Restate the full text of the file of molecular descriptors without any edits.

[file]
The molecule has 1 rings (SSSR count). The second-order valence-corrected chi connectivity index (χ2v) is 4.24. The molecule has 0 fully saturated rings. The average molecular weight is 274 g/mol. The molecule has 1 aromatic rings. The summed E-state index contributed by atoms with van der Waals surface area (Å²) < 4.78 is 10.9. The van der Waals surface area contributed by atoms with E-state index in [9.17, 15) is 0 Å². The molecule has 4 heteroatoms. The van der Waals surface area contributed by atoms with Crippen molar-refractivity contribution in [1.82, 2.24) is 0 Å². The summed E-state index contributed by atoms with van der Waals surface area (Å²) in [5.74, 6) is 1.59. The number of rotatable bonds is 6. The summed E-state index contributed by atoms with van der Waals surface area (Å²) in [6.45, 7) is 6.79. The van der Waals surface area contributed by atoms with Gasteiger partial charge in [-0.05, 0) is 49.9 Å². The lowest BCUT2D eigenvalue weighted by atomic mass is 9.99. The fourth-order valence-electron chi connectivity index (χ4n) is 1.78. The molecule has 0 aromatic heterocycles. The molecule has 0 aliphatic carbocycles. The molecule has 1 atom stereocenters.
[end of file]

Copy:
The molecule has 1 rings (SSSR count). The second-order valence-corrected chi connectivity index (χ2v) is 4.24. The molecule has 0 fully saturated rings. The average molecular weight is 274 g/mol. The molecule has 1 aromatic rings. The summed E-state index contributed by atoms with van der Waals surface area (Å²) < 4.78 is 10.9. The van der Waals surface area contributed by atoms with E-state index in [9.17, 15) is 0 Å². The molecule has 4 heteroatoms. The van der Waals surface area contributed by atoms with Crippen molar-refractivity contribution in [1.82, 2.24) is 0 Å². The summed E-state index contributed by atoms with van der Waals surface area (Å²) in [5.74, 6) is 1.59. The number of rotatable bonds is 6. The summed E-state index contributed by atoms with van der Waals surface area (Å²) in [6.45, 7) is 6.79. The van der Waals surface area contributed by atoms with Gasteiger partial charge in [-0.05, 0) is 49.9 Å². The lowest BCUT2D eigenvalue weighted by atomic mass is 9.99. The fourth-order valence-electron chi connectivity index (χ4n) is 1.78. The molecule has 0 aromatic heterocycles. The molecule has 0 aliphatic carbocycles. The molecule has 1 atom stereocenters.